Decentralization and Agricultural Support ServicesFor the major agricultural support services also (training, extension, research, fertilizers, seeds, irrigation), policy determination is the exclusive domain of the national level, with the exception of inputs, for which the states have decision-making powers. The financing of these services is shared by the national government and the states, except for training and irrigation, which are the exclusive responsibility of the national level. The principal actor in the delivery of these services is the public sector, apart from the supply of inputs, for which the private sector, like in many other countries, started to play a dominant role in the last few years.
Support Policies, Constraints and Evaluation of the Decentralization ProcessTo the extent that the developments noted above are more the result of traditional Brazilian federalism than of decentralization, there is no major support policy for decentralization : information dissemination, training on the new responsibilities, and organizational support. As a result, it is easy to understand that the major constraint on Brazilian decentralization policy is the lack of capacity of local governments and civil society organizations.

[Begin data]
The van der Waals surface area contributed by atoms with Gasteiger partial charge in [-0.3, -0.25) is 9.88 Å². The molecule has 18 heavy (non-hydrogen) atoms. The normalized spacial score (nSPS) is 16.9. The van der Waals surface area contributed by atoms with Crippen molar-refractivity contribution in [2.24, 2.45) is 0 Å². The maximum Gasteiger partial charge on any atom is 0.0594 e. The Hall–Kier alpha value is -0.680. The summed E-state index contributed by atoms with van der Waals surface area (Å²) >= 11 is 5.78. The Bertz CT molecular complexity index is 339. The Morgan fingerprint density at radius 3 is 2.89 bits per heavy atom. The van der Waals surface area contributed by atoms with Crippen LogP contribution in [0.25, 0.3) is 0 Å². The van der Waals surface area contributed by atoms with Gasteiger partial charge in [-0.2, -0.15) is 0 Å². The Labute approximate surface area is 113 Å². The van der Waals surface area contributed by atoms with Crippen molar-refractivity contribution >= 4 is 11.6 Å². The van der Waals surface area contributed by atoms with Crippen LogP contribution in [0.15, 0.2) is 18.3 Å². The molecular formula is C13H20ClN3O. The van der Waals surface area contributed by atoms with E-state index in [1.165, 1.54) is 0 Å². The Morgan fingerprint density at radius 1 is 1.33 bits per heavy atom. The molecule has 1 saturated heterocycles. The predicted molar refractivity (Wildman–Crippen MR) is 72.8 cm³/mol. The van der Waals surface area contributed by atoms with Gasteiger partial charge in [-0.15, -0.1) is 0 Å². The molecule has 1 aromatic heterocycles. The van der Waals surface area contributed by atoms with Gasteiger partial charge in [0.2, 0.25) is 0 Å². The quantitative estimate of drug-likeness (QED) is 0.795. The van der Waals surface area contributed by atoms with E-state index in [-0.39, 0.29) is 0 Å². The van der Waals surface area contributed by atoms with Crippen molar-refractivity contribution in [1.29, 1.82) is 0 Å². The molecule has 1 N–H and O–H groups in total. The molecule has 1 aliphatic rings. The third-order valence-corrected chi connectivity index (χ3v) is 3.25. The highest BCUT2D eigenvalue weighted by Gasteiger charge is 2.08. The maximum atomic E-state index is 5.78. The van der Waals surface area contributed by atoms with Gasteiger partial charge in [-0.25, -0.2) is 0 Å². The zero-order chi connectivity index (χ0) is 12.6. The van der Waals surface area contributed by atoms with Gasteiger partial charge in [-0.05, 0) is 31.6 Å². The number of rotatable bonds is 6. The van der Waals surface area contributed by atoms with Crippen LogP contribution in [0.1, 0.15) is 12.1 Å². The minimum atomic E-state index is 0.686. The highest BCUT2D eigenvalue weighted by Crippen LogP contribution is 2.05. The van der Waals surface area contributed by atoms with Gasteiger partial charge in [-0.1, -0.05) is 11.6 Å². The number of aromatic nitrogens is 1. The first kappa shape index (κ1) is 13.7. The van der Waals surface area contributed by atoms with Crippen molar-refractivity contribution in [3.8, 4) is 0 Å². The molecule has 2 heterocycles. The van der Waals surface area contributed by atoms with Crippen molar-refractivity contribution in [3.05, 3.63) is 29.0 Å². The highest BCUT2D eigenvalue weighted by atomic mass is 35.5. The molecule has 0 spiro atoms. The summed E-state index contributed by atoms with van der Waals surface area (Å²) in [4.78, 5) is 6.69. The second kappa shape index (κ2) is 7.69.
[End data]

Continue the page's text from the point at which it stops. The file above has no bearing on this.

The positive impact of decentralization, or more precisely, of the advanced forms of federalism, is almost insignificant. It involves only social infrastructure and environmental protection. Besides, the impact in these areas is not necessarily the result of decentralization as such, but rather of certain social programs of the national government, which relied on the municipalities for their implementation, or of the role played by Brazil in the international effort to protect the environment. Another problem is the lack of participation of beneficiaries in national, regional, and local policy formulation.
OutlookTo summarize, Brazil put into effect in the last few years, policies which could be described more as a strengthening of federalism than of decentralization. The limited autonomy of the states and the inadequacy of fiscal resources are not perhaps an ideal situation, because they increase the chances of the reemergence of institutional void in a certain number of areas, especially so because the want of an information policy on the decentralization process does not facilitate the coordination of activities or consultations on the proper use of the insufficient resources at the disposal of the subnational entities.